124 F.3d 361 (2nd Cir. 1997), 1270, Triestman v. United States

Docket Nº:1270, Docket 96-2563.
Citation:124 F.3d 361
Party Name:Ben Gary TRIESTMAN, Petitioner-Appellant, v. UNITED STATES of America, Respondent-Appellee.
Case Date:August 28, 1997
Court:United States Courts of Appeals, Court of Appeals for the Second Circuit
 
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124 F.3d 361 (2nd Cir. 1997)

Ben Gary TRIESTMAN, Petitioner-Appellant,

v.

UNITED STATES of America, Respondent-Appellee.

No. 1270, Docket 96-2563.

United States Court of Appeals, Second Circuit

August 28, 1997

        Argued April 4, 1997.

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[Copyrighted Material Omitted]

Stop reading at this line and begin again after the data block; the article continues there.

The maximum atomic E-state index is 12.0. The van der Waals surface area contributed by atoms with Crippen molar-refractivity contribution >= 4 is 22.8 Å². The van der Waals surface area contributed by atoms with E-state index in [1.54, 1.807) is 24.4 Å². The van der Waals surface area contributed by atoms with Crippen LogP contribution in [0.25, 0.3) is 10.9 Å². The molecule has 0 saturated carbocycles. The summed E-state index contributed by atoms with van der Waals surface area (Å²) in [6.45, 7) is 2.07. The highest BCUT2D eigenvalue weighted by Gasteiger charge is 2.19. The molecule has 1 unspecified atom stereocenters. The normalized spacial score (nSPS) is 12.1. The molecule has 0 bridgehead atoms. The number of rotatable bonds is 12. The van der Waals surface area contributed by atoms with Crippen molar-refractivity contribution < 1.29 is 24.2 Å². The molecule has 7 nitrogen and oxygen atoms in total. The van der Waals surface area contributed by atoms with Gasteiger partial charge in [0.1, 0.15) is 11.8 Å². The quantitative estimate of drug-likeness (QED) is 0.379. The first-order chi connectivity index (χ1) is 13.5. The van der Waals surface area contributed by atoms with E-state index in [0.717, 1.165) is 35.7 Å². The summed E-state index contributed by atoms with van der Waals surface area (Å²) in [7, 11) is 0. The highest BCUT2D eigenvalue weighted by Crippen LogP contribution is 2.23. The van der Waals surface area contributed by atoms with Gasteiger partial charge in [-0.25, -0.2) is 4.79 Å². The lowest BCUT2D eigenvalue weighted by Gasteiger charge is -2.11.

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        Larry W. Yackle, Boston University School of Law, Boston, MA (Daniel J. Meltzer, Cambridge MA, of counsel), for Petitioner-Appellant.

        Elizabeth D. Collery, United States Department of Justice, Washington, DC (Sangita Rao, Department of Justice, Thomas J. Maroney, United States Attorney, Barbara D. Cottrell, Assistant United States Attorney, Northern District of New York, Syracuse, NY, of counsel), for Respondent-Appellee.

        Before: CALABRESI and PARKER, Circuit Judges, and POLLAK, [*] District Judge.

        CALABRESI, Circuit Judge: